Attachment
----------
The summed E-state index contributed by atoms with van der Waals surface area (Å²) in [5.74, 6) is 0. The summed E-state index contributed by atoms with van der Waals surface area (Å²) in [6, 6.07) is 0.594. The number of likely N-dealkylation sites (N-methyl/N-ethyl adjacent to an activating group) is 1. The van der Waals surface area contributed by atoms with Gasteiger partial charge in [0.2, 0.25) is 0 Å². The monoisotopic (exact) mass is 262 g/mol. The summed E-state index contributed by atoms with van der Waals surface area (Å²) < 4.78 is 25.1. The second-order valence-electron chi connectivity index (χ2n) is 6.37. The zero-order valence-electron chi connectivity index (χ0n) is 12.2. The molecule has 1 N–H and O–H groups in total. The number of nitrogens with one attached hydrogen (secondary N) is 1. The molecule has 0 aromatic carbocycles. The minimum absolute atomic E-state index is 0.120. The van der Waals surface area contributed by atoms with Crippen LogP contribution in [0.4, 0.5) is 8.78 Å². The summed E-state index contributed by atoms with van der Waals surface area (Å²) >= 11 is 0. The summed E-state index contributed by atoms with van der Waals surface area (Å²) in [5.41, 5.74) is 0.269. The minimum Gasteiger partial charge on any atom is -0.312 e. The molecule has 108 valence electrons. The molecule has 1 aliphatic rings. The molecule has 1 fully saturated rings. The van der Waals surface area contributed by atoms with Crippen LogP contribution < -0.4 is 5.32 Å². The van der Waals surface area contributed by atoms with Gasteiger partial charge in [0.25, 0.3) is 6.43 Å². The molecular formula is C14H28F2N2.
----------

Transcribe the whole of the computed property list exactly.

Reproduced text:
The summed E-state index contributed by atoms with van der Waals surface area (Å²) in [5.74, 6) is 0. The summed E-state index contributed by atoms with van der Waals surface area (Å²) in [6, 6.07) is 0.594. The number of likely N-dealkylation sites (N-methyl/N-ethyl adjacent to an activating group) is 1. The van der Waals surface area contributed by atoms with Gasteiger partial charge in [0.2, 0.25) is 0 Å². The monoisotopic (exact) mass is 262 g/mol. The summed E-state index contributed by atoms with van der Waals surface area (Å²) < 4.78 is 25.1. The second-order valence-electron chi connectivity index (χ2n) is 6.37. The zero-order valence-electron chi connectivity index (χ0n) is 12.2. The molecule has 1 N–H and O–H groups in total. The number of nitrogens with one attached hydrogen (secondary N) is 1. The molecule has 0 aromatic carbocycles. The minimum absolute atomic E-state index is 0.120. The van der Waals surface area contributed by atoms with Crippen LogP contribution in [0.4, 0.5) is 8.78 Å². The summed E-state index contributed by atoms with van der Waals surface area (Å²) >= 11 is 0. The summed E-state index contributed by atoms with van der Waals surface area (Å²) in [5.41, 5.74) is 0.269. The minimum Gasteiger partial charge on any atom is -0.312 e. The molecule has 108 valence electrons. The molecule has 1 aliphatic rings. The molecule has 1 fully saturated rings. The van der Waals surface area contributed by atoms with Crippen LogP contribution < -0.4 is 5.32 Å². The van der Waals surface area contributed by atoms with Gasteiger partial charge in [0.25, 0.3) is 6.43 Å². The molecular formula is C14H28F2N2.